What gave power to the protestant revolt? Greed. December 8, 2015Posted by Tantumblogo in Basics, catachesis, disaster, Ecumenism, General Catholic, history, horror, It's all about the $$$, persecution, sadness, scandals, secularism, self-serving, Society, the struggle for the Church.
Thus claims Hillaire Belloc in his The Crisis of Civilization. I don’t think it can be universally said that the protestant revolution was always and everywhere about the accumulation of wealth, but greed was the driving force in the conversion of societal elites in England and much of northern Germany to the revolutionary cause. Given the authoritarian nature of those societies, once the political/economic elites were won over, the course set for those regions was essentially irrevocable, as the long, tortuous history of the English martyrs shows.
Some important considerations below. The denial of papal authority led directly to the seizure of the quite substantial monastic assets and their being used to buy off support from the aristocracy and governing class:
As a mere negative heretical movement wherein a mass of divergent and even contradictory opinions has free play, the protestant revolt might have been less destructive. But there was a driving power behind it which was of very great effect; the opportunity for loot. Here were these great monastic establishments, the numbers of which had decreased, but the revenues of which had been maintained. The Papacy was the central authority. Deny the authority of the Papacy and it lay defenseless before attack and spoliation. Such attack followed almost immediately upon the first years of the great revolt. Certain of the Swiss cantons and the more or less independent small secular princes especially in the north of Germany……….these and even local squires and petty lordlings fell upon the endowments of religious houses and of parishes, of Sees and all forms of clerical income, swelling their own fortunes out of the proceeds. [And becoming most convicted partisans of the revolution against the Church in the process] It may be imagined what a temptation lay before all those not restrained by a governmental power above them to indulge this orgy of loot……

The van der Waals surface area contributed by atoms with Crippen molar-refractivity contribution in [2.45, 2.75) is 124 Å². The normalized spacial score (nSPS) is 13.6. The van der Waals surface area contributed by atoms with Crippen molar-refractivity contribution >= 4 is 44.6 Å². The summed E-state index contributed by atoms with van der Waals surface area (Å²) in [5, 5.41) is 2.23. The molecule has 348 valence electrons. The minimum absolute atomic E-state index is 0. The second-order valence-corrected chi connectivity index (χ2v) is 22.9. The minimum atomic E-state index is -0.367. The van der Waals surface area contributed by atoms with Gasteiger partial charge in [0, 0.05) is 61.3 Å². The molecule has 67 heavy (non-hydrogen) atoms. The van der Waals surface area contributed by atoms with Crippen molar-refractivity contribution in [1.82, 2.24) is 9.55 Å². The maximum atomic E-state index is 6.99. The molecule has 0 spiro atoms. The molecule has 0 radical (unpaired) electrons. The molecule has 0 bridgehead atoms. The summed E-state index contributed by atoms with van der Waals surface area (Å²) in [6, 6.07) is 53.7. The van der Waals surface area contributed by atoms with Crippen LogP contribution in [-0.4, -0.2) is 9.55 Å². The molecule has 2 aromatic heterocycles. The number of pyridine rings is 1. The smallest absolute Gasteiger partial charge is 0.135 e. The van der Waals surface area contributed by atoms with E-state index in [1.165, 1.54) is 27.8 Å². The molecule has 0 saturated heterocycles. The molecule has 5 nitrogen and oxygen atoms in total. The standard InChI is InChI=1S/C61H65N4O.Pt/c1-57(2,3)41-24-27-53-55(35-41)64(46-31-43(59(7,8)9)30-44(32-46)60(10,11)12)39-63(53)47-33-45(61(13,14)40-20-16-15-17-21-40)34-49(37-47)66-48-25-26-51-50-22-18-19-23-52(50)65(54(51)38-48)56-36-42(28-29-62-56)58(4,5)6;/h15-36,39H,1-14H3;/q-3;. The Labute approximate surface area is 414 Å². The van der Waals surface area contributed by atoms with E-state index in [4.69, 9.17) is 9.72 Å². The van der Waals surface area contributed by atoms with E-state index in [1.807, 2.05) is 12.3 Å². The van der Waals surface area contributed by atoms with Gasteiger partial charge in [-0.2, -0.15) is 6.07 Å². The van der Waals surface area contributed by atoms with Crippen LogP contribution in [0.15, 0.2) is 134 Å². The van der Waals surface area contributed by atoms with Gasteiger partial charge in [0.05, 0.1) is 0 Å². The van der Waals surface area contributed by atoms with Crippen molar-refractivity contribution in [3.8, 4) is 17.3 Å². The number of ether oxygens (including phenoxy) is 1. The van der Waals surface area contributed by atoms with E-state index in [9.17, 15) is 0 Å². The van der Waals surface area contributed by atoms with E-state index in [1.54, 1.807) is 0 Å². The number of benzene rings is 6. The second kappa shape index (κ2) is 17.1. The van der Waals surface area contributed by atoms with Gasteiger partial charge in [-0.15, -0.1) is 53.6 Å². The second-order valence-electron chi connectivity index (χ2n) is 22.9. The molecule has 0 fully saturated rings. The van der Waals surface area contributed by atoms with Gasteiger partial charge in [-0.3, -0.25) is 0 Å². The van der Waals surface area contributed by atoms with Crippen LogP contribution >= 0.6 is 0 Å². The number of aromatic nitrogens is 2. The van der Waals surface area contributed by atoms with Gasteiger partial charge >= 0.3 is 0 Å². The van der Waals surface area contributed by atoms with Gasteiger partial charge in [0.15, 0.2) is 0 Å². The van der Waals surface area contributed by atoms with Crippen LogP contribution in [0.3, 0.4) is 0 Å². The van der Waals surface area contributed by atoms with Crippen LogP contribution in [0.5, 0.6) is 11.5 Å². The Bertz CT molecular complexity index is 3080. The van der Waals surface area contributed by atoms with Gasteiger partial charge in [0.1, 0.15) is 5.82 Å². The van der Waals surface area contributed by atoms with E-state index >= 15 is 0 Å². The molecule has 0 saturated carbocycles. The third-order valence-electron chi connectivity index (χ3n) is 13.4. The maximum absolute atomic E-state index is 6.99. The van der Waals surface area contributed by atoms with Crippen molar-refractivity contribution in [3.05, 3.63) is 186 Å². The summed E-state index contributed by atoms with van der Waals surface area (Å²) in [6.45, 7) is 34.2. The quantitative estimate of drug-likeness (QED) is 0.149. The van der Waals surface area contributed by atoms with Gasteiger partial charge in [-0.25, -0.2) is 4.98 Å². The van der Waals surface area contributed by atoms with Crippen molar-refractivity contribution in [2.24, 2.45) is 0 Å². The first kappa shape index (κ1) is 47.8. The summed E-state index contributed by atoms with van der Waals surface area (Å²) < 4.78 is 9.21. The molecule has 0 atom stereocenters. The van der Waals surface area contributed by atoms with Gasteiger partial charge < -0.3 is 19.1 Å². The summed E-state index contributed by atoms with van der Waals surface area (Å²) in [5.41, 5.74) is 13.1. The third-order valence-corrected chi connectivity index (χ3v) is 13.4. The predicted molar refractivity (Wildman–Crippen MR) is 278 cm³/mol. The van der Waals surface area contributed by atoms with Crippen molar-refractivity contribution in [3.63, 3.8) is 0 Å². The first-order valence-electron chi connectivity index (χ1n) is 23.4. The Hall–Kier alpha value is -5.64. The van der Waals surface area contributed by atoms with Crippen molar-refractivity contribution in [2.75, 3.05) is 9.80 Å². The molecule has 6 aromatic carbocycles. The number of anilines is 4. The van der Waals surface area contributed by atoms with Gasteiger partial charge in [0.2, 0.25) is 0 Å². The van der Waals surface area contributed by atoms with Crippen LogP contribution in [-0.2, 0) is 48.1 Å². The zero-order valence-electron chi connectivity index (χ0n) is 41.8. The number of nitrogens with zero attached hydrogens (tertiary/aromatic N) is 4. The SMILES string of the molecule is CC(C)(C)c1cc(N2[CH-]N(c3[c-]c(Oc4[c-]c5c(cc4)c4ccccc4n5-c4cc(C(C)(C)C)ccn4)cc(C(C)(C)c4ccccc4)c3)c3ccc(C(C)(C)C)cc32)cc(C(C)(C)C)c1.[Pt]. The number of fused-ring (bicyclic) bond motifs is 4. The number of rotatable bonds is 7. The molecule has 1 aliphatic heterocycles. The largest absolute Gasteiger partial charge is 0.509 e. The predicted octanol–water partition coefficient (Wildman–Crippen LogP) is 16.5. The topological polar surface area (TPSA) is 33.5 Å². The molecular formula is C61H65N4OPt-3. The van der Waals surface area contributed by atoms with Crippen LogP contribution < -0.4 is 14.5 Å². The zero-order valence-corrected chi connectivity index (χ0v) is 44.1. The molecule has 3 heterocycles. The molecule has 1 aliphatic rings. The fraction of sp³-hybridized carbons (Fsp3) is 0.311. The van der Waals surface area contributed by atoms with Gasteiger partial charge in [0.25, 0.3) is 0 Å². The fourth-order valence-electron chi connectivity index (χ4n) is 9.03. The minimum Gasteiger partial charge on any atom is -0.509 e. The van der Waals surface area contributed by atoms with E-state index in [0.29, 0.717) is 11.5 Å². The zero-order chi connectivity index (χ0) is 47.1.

……The monasteries and their wealth could not touched as long as the Papacy was recognized, for they depended upon the Papacy and not upon the civil power. The same was true of the endowments which had been made for the support of secular religion, that is, the revenues of the parish churches, of the bishoprics, of the cathedral chapters. The same was true of the collegiate revenues, of institutions devoted to education, from the small local schools, every one of which was endowed in such fashion, to the great colleges of the universities. That wealth could not be touched as long as the Papacy was acknowledged. Whenever the authority of the Papacy was denied it lay open to general loot.
…..Only where the political revolution had been thorough and the government of a district had become supreme, and independent of all external authority, was it possible for that government to seize goods hitherto under the protection of the Church. And wherever such complete independence prevailed, the clerical goods were seized in whole or in part. The monasteries and nunneries were dissolved. Their wealth was taken wholly away for the benefit of those in power……..
……..In England, by what was n o more than a personal accident the monasteries were seized altogether by the Crown. Within four years of the breach with Rome (that is, the denial of Papal authority), every monastery and nunnery in England had gone. And all those great revenues…….passed from the hands of the corporate owners, monastic and collegiate, first to the government and very soon to those who were granted the rents on very favorable terms (about half price), from the government in its pressing desire to raise revenue. [And by so doing, removed the primary social safety net for the rural poor, who were massive in number. The monastery lands had been rented at exceedingly generous rates to the many former serfs who had gained their freedom but possessed no land of their own. They also operated numerous charities and hospitals. As even the protestant firebrand William Cobbett shows (and conclusively), the net effect of this huge transfer of wealth from the poor to the rich was to leave millions in utter squalor with virtually no means of income. How to deal with pauperism thus became a leading political issue in England (and other locales) from the 16th through the 19th century]
………The society of Christendom and especially of Western Christendom up to the revolution which we call the Reformation, had been a society of owners, a proprietrial society. It was one in which there remained strong bonds between one class and another, and in which there was a hierarchy of superior and inferior, but not, in the main, a distinction between a restricted body of possessors and a main body of destitute at the mercy of the possessors, such as our society has become. It has so become through the action of the Reformation, which was at the root of the whole change………
The Reformation has been called in a biting epigram “a rising of the rich against the poor.” Like all epigrams that brief statement is exaggerated, but it contains much more truth than most of its kind.
The protestant revolution is a wound from which Christendom has not even begun to recover. The entire world continues on the arc prescribed by Calvin and the other revolutionaries. The spiritual life is at a nadir not seen since prior to the Incarnation. All seems headed to some kind of calamity. Even the Church has been infected with this false and endlessly destructive spirit.